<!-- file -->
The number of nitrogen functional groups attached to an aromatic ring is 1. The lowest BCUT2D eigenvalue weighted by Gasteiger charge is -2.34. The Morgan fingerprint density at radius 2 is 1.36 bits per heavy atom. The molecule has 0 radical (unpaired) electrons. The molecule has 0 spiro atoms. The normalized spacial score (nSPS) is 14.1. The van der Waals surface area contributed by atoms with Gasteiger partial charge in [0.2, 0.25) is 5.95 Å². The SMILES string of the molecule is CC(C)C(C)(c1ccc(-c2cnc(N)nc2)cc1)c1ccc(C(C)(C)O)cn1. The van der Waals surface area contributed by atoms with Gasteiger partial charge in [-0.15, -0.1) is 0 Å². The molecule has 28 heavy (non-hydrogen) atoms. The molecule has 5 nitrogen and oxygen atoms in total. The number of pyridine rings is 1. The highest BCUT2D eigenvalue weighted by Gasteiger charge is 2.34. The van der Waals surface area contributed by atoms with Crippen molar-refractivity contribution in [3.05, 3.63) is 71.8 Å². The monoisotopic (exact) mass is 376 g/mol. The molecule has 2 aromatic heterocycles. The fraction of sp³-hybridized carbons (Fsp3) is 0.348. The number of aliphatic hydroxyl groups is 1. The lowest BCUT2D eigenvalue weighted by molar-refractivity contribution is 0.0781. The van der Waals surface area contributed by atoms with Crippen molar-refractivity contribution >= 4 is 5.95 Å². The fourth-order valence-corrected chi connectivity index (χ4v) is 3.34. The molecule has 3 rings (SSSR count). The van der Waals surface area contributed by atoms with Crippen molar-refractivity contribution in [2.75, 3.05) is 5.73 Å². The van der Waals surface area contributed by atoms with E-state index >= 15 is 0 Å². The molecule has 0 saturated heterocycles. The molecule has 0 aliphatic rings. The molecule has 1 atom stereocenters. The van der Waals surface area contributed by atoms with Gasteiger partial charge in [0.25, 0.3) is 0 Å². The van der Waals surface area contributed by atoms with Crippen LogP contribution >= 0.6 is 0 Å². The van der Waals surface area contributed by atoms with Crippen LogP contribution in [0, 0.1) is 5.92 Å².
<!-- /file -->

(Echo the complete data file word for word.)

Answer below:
The number of nitrogen functional groups attached to an aromatic ring is 1. The lowest BCUT2D eigenvalue weighted by Gasteiger charge is -2.34. The Morgan fingerprint density at radius 2 is 1.36 bits per heavy atom. The molecule has 0 radical (unpaired) electrons. The molecule has 0 spiro atoms. The normalized spacial score (nSPS) is 14.1. The van der Waals surface area contributed by atoms with Gasteiger partial charge in [0.2, 0.25) is 5.95 Å². The SMILES string of the molecule is CC(C)C(C)(c1ccc(-c2cnc(N)nc2)cc1)c1ccc(C(C)(C)O)cn1. The van der Waals surface area contributed by atoms with Gasteiger partial charge in [-0.15, -0.1) is 0 Å². The molecule has 28 heavy (non-hydrogen) atoms. The molecule has 5 nitrogen and oxygen atoms in total. The number of pyridine rings is 1. The highest BCUT2D eigenvalue weighted by Gasteiger charge is 2.34. The van der Waals surface area contributed by atoms with Crippen molar-refractivity contribution in [3.05, 3.63) is 71.8 Å². The monoisotopic (exact) mass is 376 g/mol. The molecule has 2 aromatic heterocycles. The fraction of sp³-hybridized carbons (Fsp3) is 0.348. The number of aliphatic hydroxyl groups is 1. The lowest BCUT2D eigenvalue weighted by molar-refractivity contribution is 0.0781. The van der Waals surface area contributed by atoms with Crippen molar-refractivity contribution >= 4 is 5.95 Å². The fourth-order valence-corrected chi connectivity index (χ4v) is 3.34. The molecule has 3 rings (SSSR count). The van der Waals surface area contributed by atoms with Crippen molar-refractivity contribution in [2.75, 3.05) is 5.73 Å². The van der Waals surface area contributed by atoms with E-state index >= 15 is 0 Å². The molecule has 0 saturated heterocycles. The molecule has 0 aliphatic rings. The molecule has 1 atom stereocenters. The van der Waals surface area contributed by atoms with Gasteiger partial charge in [0.25, 0.3) is 0 Å². The van der Waals surface area contributed by atoms with Crippen LogP contribution >= 0.6 is 0 Å². The van der Waals surface area contributed by atoms with Crippen LogP contribution in [0, 0.1) is 5.92 Å².